October 21

George Stinney Jr. (October 21, 1929 - June 16, 1944) was the youngest person legally executed in 20th century America. He was convicted of the rape and murder of Betty June Binnicker, age 11, and Mary Emma Thames, age 8, in Alcolu, South Carolina, during a trial that lasted less than three hours, with jury deliberation of 10 minutes. There was no written record of his confession apart from notes provided by an investigating deputy, and no transcript of the brief trial. He was denied appeal and executed by electric chair. The 14-year-old Stinney, who stood 5'1" tall and weighed 90 pounds, was too small for the chair to be effective, so a Bible was used as a booster seat. In 2014, circuit court judge Carmen Mullen vacated the conviction, writing, "No one can justify a 14-year-old child charged, tried, convicted and executed in some 80 days," and concluding that "In essence, not much was done for this child when his life lay in the balance."


Carlos Wesley "Don" Byas (October 21, 1912 – August 24, 1972) founded and led his own college band, Don Carlos and His Collegiate Ramblers, during 1931 and 1932 at Langston College. After college, he played in Los Angeles jazz clubs, working in Lionel Hampton's band at the Paradise Club in 1935. He then joined the Eddie Mallory band, accompanying Mallory's wife, the singer Ethel Waters, on tour, and at the Cotton Club. In 1941 Count Basie chose him to succeed the post of Lester Young in his big band. He went on tour with Don Redmon's band in Europe in 1946, and remained there, settling in The Netherlands.
John Birks "Dizzy" Gillespie (October 21, 1917 – January 6, 1993) was an American jazz trumpeter, bandleader, composer and occasional singer. Gillespie was a trumpet virtuoso and improviser, building on the virtuoso style of Roy Eldridge but adding layers of harmonic complexity previously unknown in jazz. His beret and horn-rimmed spectacles, his scat singing, his bent horn, pouched cheeks and his light-hearted personality were essential in popularizing bebop.

Ronald Ervin McNair (October 21, 1950 - January 28, 1986) was a physicist and NASA astronaut. In 1971, he received a bachelor's degree in engineering physics, magna cum laude, from North Carolina A & T State University in Greensboro, North Carolina.  In 1976, he received his Ph.D. in physics from the Massachusetts Institute of Technology, and became a staff physicist at the Hughes Research Lab. He was chosen for the space program in 1978 and had flown one mission before losing his life in the Challenger disaster.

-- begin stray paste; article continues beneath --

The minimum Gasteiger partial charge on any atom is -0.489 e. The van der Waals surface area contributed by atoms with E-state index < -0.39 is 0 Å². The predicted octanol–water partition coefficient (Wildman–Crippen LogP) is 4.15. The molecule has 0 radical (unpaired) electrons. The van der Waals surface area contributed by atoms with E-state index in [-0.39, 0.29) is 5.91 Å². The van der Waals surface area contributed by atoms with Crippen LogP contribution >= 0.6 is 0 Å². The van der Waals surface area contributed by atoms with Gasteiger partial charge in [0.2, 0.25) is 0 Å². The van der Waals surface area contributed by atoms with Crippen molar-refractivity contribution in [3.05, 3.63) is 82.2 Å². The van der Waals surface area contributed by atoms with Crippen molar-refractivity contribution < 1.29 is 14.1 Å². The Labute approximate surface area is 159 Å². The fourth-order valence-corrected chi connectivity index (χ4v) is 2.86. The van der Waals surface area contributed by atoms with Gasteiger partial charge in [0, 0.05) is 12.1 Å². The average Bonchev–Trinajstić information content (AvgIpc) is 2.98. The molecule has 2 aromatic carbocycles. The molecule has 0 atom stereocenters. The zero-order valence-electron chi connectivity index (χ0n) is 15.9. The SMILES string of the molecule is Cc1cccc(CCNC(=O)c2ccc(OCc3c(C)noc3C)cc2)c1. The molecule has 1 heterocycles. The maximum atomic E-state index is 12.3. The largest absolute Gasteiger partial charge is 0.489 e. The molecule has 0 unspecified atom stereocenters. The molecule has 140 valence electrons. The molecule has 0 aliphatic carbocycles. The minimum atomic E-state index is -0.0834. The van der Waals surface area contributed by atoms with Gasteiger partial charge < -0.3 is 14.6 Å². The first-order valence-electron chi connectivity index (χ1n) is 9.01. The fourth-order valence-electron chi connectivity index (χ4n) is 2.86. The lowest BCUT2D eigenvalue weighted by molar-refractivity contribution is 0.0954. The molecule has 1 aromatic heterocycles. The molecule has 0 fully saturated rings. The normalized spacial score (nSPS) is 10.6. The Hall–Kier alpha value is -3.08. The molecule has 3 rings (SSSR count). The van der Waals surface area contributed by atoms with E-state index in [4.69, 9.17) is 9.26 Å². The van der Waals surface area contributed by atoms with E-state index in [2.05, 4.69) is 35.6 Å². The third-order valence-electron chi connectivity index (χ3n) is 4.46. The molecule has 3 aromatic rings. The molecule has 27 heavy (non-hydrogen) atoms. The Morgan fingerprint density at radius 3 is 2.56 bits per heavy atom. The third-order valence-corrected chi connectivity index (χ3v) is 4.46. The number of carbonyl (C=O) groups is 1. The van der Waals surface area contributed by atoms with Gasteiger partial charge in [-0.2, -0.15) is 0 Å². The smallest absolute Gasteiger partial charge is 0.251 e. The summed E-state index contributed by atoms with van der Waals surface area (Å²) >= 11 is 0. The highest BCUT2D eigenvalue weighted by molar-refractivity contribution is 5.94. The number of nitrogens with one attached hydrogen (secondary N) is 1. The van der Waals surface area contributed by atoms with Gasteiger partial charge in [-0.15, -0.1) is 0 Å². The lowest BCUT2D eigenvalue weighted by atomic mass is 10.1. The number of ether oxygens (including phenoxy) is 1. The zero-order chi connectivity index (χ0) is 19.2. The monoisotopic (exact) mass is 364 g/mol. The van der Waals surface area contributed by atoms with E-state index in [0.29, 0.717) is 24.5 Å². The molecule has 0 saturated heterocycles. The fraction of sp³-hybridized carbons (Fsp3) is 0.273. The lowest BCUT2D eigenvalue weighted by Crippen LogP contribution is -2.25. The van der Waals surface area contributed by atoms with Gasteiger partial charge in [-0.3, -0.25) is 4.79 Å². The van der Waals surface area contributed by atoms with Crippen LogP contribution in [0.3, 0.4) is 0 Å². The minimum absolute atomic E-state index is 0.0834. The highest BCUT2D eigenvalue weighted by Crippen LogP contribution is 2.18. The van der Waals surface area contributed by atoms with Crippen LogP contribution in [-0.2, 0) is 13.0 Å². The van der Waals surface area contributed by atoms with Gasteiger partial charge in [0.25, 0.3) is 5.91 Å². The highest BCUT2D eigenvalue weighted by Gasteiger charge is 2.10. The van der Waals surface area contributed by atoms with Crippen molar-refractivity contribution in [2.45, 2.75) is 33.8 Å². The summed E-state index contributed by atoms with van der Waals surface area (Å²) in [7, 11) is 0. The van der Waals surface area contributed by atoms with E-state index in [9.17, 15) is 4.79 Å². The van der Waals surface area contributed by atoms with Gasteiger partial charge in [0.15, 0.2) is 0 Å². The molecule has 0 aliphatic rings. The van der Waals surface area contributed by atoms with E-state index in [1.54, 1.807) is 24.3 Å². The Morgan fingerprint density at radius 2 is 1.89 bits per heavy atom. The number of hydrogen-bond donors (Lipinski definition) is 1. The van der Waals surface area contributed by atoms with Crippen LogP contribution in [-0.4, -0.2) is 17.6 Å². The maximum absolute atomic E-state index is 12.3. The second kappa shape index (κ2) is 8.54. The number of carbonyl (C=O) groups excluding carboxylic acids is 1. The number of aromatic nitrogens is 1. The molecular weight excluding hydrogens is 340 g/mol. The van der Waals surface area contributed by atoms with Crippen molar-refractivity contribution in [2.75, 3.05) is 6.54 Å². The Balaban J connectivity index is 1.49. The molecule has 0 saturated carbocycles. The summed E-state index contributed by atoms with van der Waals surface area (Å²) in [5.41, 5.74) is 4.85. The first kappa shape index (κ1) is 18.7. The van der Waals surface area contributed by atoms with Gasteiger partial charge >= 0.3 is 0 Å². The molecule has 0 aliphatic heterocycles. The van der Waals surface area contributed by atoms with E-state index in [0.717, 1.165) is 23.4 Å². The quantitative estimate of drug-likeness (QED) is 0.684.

On October 21, 1835, a mob of pro-slavery businessmen stormed a meeting of the Boston Female Anti-Slavery Association held at the office of William Lloyd Garrison's The Liberator where British abolitionist George Thompson (left) was a speaker. The rioters were unable to find Thompson but destroyed the sign announcing the meeting and captured Garrison, who was rescued and taken to the Leverett Street Jail for his own safety. Thompson later remarked, "Such a mob--30 ladies routed and a 6x2 board demolished by 4,000 men."

On October 21, 1955, 18-year-old Mary Louise Smith was arrested for not giving up her seat to a white passenger on a Montgomery bus, about six weeks before Rosa Parks was arrested on the same charge. Her father bailed her out of jail and paid the $9 fine. Smith was one of five women named as plaintiffs in the federal civil suit, Browder v. Gayle, challenging the constitutionality of the state and local bus segregation laws.

Photo Gallery

Dr Martin Luther King at the Ritz Hotel, in London on a one-day visit to launch
 the British publication of his book 'Why We Can't Wait' - 21 October 1964

Coretta Scott King gives a speech in Washington, D.C. in hopes of having the government agree to a moratorium
 on peace in Vietman on October 21, 1969. (Photo by Keystone-France/Gamma-Keystone via Getty Images)

Sylvester Magee - reported to be the Last Union Veteran died on 21 October 1971 in Marion County, Mississippi at the
age of 130 (born 29 May 1841). He was present at the fall of Vicksburg and pressed into service in the Union Army.

Maya Angelou at a visit to Wheelock College on October 21, 1988

October 21, 2012     Pete Souza/The White House Mr. Obama and Ruby Bridges Hall, the first black child to integrate an elementary school in the South, admiring the Norman Rockwell painting of her marching into school, which he hung outside the Oval Office. Copyright 2012 The New York Times Company


Charleston Courier, October 21, 1820

Jeanna Limyou on the cover of Jet Magazine October 21, 1954

Dr Mary McLeod Bethune Named Mother of the Century - Jet Magazine, October 21, 1954.

Bound for Glory: Celebrating the Gift of African American Spirituals through Expressive Calligraphy by Timothy R. Botts. $16.00. Publication: October 21, 2011. Author: Timothy R. Botts. 128 pages. Publisher: Tyndale House 


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